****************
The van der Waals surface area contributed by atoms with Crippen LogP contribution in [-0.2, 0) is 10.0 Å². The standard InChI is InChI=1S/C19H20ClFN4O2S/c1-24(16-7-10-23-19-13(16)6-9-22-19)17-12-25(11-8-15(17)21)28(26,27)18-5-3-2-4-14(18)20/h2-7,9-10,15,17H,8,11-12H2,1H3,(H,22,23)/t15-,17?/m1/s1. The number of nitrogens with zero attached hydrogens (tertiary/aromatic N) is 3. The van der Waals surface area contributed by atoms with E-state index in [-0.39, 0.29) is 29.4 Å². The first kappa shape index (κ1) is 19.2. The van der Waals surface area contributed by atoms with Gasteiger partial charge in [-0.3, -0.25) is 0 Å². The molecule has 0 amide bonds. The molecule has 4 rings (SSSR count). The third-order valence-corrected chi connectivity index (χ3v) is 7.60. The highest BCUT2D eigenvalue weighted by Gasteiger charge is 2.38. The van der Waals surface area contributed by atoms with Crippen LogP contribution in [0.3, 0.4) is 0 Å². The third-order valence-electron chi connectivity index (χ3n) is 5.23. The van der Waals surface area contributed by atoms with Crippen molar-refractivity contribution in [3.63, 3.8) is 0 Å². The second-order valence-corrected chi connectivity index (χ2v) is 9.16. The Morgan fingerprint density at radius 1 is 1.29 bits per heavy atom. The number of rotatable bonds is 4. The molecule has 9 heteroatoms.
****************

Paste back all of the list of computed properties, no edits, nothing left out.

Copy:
The van der Waals surface area contributed by atoms with Crippen LogP contribution in [-0.2, 0) is 10.0 Å². The standard InChI is InChI=1S/C19H20ClFN4O2S/c1-24(16-7-10-23-19-13(16)6-9-22-19)17-12-25(11-8-15(17)21)28(26,27)18-5-3-2-4-14(18)20/h2-7,9-10,15,17H,8,11-12H2,1H3,(H,22,23)/t15-,17?/m1/s1. The number of nitrogens with zero attached hydrogens (tertiary/aromatic N) is 3. The van der Waals surface area contributed by atoms with E-state index in [-0.39, 0.29) is 29.4 Å². The first kappa shape index (κ1) is 19.2. The van der Waals surface area contributed by atoms with Gasteiger partial charge in [-0.3, -0.25) is 0 Å². The molecule has 0 amide bonds. The molecule has 4 rings (SSSR count). The third-order valence-corrected chi connectivity index (χ3v) is 7.60. The highest BCUT2D eigenvalue weighted by Gasteiger charge is 2.38. The van der Waals surface area contributed by atoms with Crippen LogP contribution in [0.3, 0.4) is 0 Å². The third-order valence-electron chi connectivity index (χ3n) is 5.23. The van der Waals surface area contributed by atoms with Crippen molar-refractivity contribution in [3.63, 3.8) is 0 Å². The second-order valence-corrected chi connectivity index (χ2v) is 9.16. The Morgan fingerprint density at radius 1 is 1.29 bits per heavy atom. The number of rotatable bonds is 4. The molecule has 9 heteroatoms.